The National Judicial College recently surveyed judges around the country in 2017 and found that judges carry concealed handguns at much higher rates than the general population. While a number of states still ban judges from carrying concealed handguns, the National Center for State Courts reports that Arizona, Arkansas, Georgia, Kansas, Mississippi, North Carolina, North Dakota, Oklahoma, Oregon, Rhode Island, Tennessee, and Wyoming have all changed their laws between 2011 and the beginning of 2017 to allow judges to carry. In addition in December 2017, the Iowa state Supreme Court backed off a complete ban and gave the decision making authority to the chief judge of the judicial district. Federal judges have the authority to determine when firearms are permitted in court facilities. Some other states ban judges carrying. For example, a recent attempt in the Illinois legislature in 2016 to allow judges and prosecutors to carry failed.
With that background, 26% of judges who were surveyed said that they do carry, with another 2% saying that they were considering carrying. An unspecified number have guns in the cars or homes. A final unspecified number of other judges said that they wished that they could, but banned from doing so. It would have been interesting to see what percent of judges who were allowed to carry were doing so.
This is a much higher rate than the 6.5% of adults who have concealed handgun permits.
Judges have some reason to be concerned about their safety, and surely they see enough violence first hand. Here are some cases carried by the Associated Press:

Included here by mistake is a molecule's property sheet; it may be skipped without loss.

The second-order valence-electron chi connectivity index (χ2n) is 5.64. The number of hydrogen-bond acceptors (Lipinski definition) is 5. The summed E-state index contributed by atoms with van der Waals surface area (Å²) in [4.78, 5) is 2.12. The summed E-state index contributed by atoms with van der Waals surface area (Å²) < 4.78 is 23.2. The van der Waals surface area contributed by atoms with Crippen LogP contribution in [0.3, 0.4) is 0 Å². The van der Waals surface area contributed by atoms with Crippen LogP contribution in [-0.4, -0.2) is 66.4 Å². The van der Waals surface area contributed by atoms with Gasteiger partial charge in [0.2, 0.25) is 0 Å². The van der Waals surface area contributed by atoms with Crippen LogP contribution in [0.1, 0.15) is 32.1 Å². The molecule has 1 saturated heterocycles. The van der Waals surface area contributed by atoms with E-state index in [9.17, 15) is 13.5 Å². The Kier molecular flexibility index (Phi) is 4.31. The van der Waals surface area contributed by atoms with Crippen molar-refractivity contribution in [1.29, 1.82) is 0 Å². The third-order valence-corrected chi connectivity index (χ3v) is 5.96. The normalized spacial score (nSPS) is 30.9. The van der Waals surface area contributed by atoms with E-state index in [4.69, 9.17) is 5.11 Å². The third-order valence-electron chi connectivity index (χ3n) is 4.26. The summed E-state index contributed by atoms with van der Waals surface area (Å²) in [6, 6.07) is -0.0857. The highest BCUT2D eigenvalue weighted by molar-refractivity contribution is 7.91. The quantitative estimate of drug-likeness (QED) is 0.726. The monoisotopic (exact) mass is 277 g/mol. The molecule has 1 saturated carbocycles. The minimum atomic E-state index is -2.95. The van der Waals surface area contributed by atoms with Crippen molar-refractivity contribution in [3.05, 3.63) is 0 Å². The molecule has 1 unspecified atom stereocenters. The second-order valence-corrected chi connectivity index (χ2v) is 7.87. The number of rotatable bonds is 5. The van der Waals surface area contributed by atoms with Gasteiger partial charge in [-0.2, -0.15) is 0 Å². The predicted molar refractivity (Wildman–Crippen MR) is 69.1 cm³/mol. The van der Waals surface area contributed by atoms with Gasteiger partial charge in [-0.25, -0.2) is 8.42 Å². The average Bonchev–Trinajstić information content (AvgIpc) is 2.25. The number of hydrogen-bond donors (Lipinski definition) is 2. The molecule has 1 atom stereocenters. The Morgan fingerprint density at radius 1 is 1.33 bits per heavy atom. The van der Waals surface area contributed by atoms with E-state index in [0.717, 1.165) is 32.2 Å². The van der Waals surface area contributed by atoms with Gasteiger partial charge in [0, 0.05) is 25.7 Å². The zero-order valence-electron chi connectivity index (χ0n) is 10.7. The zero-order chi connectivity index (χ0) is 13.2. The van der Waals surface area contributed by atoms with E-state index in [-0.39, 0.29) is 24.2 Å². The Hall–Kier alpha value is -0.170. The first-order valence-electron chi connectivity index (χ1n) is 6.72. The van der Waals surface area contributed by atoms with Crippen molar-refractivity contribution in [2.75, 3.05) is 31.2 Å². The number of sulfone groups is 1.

— Last year, a Florida man was sentenced to more than 300 years in prison for trying to kill federal Judge Timothy Corrigan in 2013 in what prosecutors said was an assassination attempt. The suspect faced going to prison for violating probation previously imposed by Corrigan for a 2008 firebombing attack.
— In Texas in 2015, State District Judge Julie Kocurek was wounded by a gunman in an ambush outside her Austin home. Authorities charged three men in the shooting, with federal prosecutors saying the trio believed an upcoming hearing before Kocurek would jeopardize their fraudulent financial schemes.
— In 2006 in Reno, Nevada, Family Court Judge Chuck Weller was wounded by bullet fragments and glass after a man whose contentious divorce Weller had handled shot at the judge through his courthouse office window with a high-powered rifle.